The general practitioner (GP) occupies a key position in health care in the UK. Most everyday diagnosis and treatment is carried out by the GP. If your condition needs the attention of a specialist it is the GP who must make a referral for NHS treatment.
The GP can also act as a way in to the network of community care services.
The GP is the central member of the 'primary care team', a team of professionals from various health disciplines who work from a GP surgery or health centre. Other members of the team may include the district nurse, health visitor, practice nurse, community psychiatric nurse, chiropodist, therapists, social worker, receptionist and medical secretary.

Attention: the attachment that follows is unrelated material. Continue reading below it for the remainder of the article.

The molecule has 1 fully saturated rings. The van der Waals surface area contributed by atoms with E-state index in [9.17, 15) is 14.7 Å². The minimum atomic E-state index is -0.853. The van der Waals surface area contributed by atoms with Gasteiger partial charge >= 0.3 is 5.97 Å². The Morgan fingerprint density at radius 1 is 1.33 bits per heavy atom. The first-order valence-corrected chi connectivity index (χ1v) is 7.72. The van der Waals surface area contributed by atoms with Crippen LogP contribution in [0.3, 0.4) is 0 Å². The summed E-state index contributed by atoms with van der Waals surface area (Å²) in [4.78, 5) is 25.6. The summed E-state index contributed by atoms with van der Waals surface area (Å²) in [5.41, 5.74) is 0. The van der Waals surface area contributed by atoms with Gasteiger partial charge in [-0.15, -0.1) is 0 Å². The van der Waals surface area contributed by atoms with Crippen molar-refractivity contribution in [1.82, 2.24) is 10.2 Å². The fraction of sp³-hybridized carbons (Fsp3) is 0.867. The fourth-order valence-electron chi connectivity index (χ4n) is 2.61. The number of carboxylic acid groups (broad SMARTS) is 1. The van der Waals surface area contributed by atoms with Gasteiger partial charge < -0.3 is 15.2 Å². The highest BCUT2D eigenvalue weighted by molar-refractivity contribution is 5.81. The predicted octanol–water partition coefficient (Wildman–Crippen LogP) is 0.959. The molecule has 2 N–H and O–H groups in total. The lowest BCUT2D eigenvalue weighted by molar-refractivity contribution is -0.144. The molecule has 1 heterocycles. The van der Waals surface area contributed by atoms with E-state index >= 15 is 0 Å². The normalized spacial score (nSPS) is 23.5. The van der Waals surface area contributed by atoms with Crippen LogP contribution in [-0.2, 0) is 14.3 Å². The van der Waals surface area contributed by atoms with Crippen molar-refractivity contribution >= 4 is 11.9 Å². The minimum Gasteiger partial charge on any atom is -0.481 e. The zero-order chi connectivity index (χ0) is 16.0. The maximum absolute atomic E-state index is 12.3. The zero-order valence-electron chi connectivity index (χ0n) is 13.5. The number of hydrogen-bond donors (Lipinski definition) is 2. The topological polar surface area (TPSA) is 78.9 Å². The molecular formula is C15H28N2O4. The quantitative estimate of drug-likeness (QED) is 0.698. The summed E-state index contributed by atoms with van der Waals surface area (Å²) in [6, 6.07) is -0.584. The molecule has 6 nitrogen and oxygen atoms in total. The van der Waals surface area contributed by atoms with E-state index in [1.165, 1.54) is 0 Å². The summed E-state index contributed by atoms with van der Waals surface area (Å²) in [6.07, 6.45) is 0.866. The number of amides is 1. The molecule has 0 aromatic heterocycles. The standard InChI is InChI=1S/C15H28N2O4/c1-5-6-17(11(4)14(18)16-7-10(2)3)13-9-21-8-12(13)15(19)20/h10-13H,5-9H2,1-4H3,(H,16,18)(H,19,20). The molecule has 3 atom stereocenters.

General practitioners are independent self employed practitioners who can have a contract with the Health Authority/Board (formerly Family Health Services Authority) to provide services within the NHS.
There are just over 30,000 GPs in the United Kingdom, with an average list of 1,900 patients each. The number of GPs has increased (in 1970 there were only 24,000) and the number of patients per doctor is falling (in 1970 it was 2,400). 31 % of all GPs are female, compared to 19% ten years ago (and more than half of all trainee GPs are women). According to estimates produced by the Office of Health Economics, we visit our GP on average 4.4 times a year.